An Opportunity for Architecture

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Apparently, the United States – along with the rest of the world – is mired in what many economists, politicians and unemployed young people call a “recession.” While preservation and development may not figure prominently in many headlines or stump speeches, it’s easy to feel pessimistic about their short-term futures when finalizing budgets is like pulling teeth. However, history shows that economic downturns are not only a great time to invest (and reinvest) in infrastructure, but an opportunity to develop timeless, world-class architecture.

The Library of Congress’ Jefferson Building is said to be the most ornate structure in Washington, D.C., with its elaborate reading room and Court of Neptune fountain serving both as landmarks and travel brochure stalwarts. And yet its construction was hardly an overly positive process. First suggested in 1871, the project wasn’t authorized until 1886 (before this, the Congressional library was held in the Capitol’s rotunda). Once a design was selected, it was immediately opposed by Capitol landscape architect Frederick Law Olmsted, who felt that such a towering structure would ruin views of the Capitol itself. But the builders pressed on, and with a budget of around $6.5 million, they could do so in style.

Image courtesy of Wikipedia

1893 was a decisive year for the Jefferson Building. The Panic of 1893 tore apart the railroad and banking industry (although not St. Paul’s Great Northern), making that $6.5 million go further than it would have in a healthy economy. Even more, as the World’s Columbian Exposition descended on Chicago, it did so with hundreds of architects, sculptors and artists hungry to showcase their abilities. According to the Library of Congress’ website, at least 42 of those artists were brought on to add embellishments, gold leaf and architectural flair to a building that would ultimately feature murals, countless statues and massive bronze doors. After all this, construction of the Jefferson Building still came in under budget. Although almost all of the Beaux-Arts pavilions lining Chicago’s World’s Fair fell, the legacies of those artists live on atop Capitol Hill.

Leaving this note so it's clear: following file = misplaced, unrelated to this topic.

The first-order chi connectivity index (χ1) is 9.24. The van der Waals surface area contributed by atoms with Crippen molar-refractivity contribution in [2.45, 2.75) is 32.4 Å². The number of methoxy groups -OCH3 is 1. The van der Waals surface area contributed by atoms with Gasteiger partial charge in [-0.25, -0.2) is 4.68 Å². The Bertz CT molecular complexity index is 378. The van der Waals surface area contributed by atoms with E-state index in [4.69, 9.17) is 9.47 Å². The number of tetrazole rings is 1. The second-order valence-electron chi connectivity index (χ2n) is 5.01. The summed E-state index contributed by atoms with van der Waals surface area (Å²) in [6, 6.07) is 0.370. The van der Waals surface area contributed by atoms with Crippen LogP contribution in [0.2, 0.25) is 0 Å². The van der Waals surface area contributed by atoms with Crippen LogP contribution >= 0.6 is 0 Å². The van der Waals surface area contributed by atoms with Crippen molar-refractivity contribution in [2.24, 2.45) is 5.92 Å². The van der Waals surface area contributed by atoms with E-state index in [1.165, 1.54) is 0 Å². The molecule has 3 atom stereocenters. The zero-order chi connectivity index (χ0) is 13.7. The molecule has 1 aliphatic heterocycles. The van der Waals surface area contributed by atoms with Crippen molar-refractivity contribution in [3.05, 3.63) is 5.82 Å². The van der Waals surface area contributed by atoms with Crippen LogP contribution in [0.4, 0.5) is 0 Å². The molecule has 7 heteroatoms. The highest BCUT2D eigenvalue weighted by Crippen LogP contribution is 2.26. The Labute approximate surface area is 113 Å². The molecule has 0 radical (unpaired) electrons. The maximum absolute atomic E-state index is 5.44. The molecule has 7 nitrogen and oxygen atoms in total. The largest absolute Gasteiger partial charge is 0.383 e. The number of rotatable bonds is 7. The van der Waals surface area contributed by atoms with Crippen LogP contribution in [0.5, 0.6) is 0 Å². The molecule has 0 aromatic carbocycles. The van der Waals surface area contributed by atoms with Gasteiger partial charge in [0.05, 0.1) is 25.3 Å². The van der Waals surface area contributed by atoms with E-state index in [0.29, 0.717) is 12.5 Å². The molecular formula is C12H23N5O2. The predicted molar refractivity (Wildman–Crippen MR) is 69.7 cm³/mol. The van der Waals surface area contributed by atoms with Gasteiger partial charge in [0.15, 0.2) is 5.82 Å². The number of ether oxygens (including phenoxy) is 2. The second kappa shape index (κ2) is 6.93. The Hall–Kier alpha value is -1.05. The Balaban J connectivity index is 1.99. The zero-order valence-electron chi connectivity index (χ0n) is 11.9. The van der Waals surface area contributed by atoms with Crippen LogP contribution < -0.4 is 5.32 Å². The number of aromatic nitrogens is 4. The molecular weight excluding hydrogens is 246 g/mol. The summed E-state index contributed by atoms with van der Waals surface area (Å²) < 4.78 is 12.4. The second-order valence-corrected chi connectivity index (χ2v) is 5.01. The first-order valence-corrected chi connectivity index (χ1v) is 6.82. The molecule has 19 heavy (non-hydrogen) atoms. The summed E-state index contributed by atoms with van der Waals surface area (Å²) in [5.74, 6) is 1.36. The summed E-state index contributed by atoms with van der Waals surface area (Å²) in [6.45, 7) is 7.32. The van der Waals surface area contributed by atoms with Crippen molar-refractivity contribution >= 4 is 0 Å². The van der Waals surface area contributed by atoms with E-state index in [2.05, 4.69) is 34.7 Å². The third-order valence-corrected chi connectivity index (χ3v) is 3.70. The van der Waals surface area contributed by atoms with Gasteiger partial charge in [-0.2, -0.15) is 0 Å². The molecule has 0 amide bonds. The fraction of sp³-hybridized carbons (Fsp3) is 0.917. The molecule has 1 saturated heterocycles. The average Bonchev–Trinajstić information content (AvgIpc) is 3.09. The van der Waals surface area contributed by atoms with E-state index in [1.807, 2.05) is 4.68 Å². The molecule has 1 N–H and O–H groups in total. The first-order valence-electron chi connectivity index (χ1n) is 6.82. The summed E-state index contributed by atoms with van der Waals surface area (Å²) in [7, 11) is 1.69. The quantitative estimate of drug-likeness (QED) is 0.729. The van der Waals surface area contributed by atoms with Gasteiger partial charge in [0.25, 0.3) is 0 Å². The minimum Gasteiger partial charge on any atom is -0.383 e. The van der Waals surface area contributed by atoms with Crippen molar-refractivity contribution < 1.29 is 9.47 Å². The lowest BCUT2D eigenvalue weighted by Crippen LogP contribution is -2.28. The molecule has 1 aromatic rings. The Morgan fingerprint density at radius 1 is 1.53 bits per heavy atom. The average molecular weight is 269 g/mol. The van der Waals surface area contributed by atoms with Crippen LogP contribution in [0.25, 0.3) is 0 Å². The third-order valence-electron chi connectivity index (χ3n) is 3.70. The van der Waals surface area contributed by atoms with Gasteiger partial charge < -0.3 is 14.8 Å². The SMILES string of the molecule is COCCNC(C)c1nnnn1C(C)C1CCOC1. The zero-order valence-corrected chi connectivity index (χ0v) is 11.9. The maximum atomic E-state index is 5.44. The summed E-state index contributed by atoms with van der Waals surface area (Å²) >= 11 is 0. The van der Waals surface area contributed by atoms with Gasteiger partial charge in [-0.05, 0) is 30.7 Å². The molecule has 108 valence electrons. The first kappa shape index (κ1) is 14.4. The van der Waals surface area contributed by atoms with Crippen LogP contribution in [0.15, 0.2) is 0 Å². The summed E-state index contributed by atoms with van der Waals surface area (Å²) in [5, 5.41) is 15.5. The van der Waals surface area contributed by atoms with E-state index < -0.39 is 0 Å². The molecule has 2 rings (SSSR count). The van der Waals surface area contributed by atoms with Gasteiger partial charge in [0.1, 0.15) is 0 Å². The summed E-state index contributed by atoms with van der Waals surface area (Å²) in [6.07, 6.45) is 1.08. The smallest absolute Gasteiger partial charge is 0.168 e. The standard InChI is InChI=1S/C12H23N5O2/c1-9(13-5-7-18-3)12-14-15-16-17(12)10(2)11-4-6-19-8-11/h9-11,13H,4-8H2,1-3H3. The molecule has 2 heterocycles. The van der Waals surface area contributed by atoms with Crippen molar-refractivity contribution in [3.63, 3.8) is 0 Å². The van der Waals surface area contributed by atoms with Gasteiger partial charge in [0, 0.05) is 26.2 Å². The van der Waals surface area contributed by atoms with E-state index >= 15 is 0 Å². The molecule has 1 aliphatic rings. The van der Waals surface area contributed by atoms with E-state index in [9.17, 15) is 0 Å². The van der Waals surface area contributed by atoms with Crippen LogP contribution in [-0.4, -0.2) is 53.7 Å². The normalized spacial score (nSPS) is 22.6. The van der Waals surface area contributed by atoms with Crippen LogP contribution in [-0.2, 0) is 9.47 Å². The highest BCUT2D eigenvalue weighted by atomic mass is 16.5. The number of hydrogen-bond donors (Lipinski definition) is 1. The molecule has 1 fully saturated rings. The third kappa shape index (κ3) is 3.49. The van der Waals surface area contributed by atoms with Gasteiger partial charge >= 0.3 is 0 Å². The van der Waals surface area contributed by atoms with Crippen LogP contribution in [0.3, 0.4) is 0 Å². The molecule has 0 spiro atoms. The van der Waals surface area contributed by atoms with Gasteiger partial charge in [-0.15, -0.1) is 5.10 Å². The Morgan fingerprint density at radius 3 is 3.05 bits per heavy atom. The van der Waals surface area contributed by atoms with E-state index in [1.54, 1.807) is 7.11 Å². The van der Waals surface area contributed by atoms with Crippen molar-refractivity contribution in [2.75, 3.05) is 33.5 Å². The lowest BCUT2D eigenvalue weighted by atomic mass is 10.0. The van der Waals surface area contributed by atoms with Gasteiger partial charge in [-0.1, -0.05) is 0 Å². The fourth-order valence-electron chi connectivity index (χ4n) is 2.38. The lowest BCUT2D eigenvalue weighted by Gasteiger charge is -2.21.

Fast forward 25 years, and a similar situation was unfolding in downtown St. Paul.  In 1928, the city collected $4 million in public bonds to build a new city hall and courthouse. A year later, the Great Depression dismantled the U.S. economy. Suddenly, the fiercely modest St. Paul could afford to build a monument to Art Deco, and it did so, using black marble to line the walls of the grand entrance and bronze to accentuate elevators, light fixtures and doorknobs.

The focal point of the building – if one with 20 types of stone and countless relief sculptures can be said to have a focal point – is the 36-foot Vision of Peace statue. Carved out of 98 onyx blocks, it is a tribute to those who fought to preserve peace abroad and at home. Walking through the Memorial Hall and seeing the Vision of Peace reflect off the black walls and glass ceiling is an experience that transports one back to an age when St. Paul – and St. Paul’s favorite son, F. Scott Fitzgerald – thrived.

Image courtesy of Minnesota Historical Society

In times of hardship, pieces like the Jefferson Building and St. Paul City Hall serve not only to employ construction workers, engineers, designers and artists, but to rally the community around art and architecture. These buildings survived because they became  essential parts of their communities, but not all communities have such long memories. The question remains: how will we take advantages of unique opportunities created by the recession, and what buildings borne out of this recession will we recognize as impactful 75 years from now?

Sean Kittridge is the digital media intern for PAM. He is a graduate of the University of Wisconsin – Madison.

Here are two helpful sources for information on the Jefferson Building and St. Paul City Hall (PDF).

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